This Latino Week

Haiti Suspends Oxfam Operations, Assange Talks Reach Stalemate, Maduro Proposes "Mega-Election"
Jim McKenna

Haiti Suspends Oxfam Operations

Haiti has took the major step of temporarily stopping Oxfam GB's work within the country, following widespread reports of sexual misconduct by representatives in the immediate aftermath of the 2010 earthquake. Stories in Britain have emerged, alleging that staff hired prostitutes during their time in Haiti, when they were tasked with providing immediate relief to a country shattered by a major earthquake, which caused anywhere from 100,000 to 300,000 casualties. This followed an alleged cover-up by Oxfam itself, with several workers quietly leaving Oxfam in 2011 when the accusations were proven internally, but there was never any public admission of guilt or apology until last month, when The Times published reports about the exact events in Haiti.

In a public address, Haiti's Minister of Public Planning and External Cooperation, Aviol Fleurant, said that a decision would be made in the next few months about the long-term future of Oxfam GB, stating that they made a "serious error" by failing to inform the country of the allegations once they came to light. Oxfam, in turn, have publicly apologised for their role in the events of 2010, and have stated that they are planning to review their practises and safeguarding.

Oxfam's other, non-British, branches will continue to work in Haiti, which still requires humanitarian assistance. The country is still ravaged by the 2010 earthquake and Hurricane Matthew, which hit in 2016. Oxfam, in turn, has not yet faced any further allegations outside of the ones initially published last month. It is hoped that improvements are made, so that the vital role of humanitarian workers representing the charity can continue in one of the region's most devestated nations.

Assange Talks Reach Stalemate

Julian Assange, the infamous founder of Wikileaks, will remain in Ecuador's London embassy for the forseeable future, after talks between Ecuador and the United KIngdom failed yet again. This follows Britain's decision to uphold the arrest warrant against Assange, which relates to him breaching bail conditions by seeking refuge within the embassy. The bail was in relation to sexual assault charges in his home country of Sweden, which were dropped in 2017. 

It was hoped that the decision to grant Assange Ecuadorian citizenship, which was taken late last year, would be enough to smooth the passage towards his freedom. But there seems to be little sign of progress or movement on the British side, who maintain that the second he leaves the embassy, which counts as Ecuadorian soil, he would be arrested in Britain's jurisdiction. The United Kingdom has also point-blank refused to recognise Assange as a diplomatic agent of Ecuador.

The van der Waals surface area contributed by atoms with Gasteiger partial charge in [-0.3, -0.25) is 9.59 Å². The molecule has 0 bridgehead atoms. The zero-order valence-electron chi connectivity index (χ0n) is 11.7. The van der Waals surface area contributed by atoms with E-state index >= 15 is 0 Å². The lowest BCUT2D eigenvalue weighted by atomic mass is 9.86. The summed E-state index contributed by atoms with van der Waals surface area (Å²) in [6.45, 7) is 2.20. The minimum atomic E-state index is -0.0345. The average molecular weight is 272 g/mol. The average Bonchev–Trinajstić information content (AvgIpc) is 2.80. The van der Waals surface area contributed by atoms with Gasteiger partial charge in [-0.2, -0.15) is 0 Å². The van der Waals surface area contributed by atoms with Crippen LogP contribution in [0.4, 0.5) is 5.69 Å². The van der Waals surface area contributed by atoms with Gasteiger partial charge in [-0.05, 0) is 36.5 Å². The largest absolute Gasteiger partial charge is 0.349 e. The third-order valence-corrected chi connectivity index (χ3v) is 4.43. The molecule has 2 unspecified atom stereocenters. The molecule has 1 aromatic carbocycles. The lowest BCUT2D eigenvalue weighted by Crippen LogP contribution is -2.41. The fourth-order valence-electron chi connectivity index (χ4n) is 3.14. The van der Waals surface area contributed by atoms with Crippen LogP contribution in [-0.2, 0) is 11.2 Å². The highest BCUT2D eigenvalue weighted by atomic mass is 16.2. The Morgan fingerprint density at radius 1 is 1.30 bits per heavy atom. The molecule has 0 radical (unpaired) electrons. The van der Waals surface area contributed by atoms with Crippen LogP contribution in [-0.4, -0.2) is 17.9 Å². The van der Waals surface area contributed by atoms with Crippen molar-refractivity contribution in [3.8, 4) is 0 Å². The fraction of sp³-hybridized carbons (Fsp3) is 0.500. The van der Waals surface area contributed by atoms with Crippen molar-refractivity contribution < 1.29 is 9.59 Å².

Assange remains a controversial character, with the impact of Wikileaks being continuously debated to this day. Ecuador maintains that they are happy to negotiate Assange's release, provided that there is some form of guarantee that he will not be immediately arrested and tried after leaving their embassy. 

Maduro Proposes "Mega-Election"

Venezuelan President Nicolas Maduro, who is fighting to remain leader of his country following economic crisis and hyperinflation, has proposed a "mega-election" this year, following opposition calls for a widespread boycott of the democratic process.

Under this plan, the Presidential election, which is due to be held in April due to the country's constitution which calls for fixed election terms, would be combined with legislative, state and municipal elections. Maduro called the move an attempt at "democratic renewal", and tellingly stated that he wanted to bring other elections forward so that there would be no more elections for around the next four years, meaning that any clear victory would leave him safely in power for that period of time unless he was overthrown through extra-parliamentary means. 

Maduro has stated that this election will be held with or without the main opposition, the Democratic Unity coalition, who are the main force calling for a boycott. This follows the decision to arrest leading opposition figure Leopoldo Lopez, who is currently detained in his house, as well as the move to ban Henrique Capriles from standing for office, over alleged misuse of funds while he was a state governor.

At the moment, this planned "mega-election" seems unlikely to move Maduro's political rivals, and instead seems to ensure that he will be able to combine a range of potentially controversial elections into one, entrenching his power in various political offices. It could be argued that this is a response to the Constituent Assembly elections of 2017, which faced widespread public disapproval and international condemnation. In any case, Maduro's reelection as President in April is all but guaranteed, with all leading opposition figures unable to run for office and no potential power base that could realistically overthrow Maduro's political machine.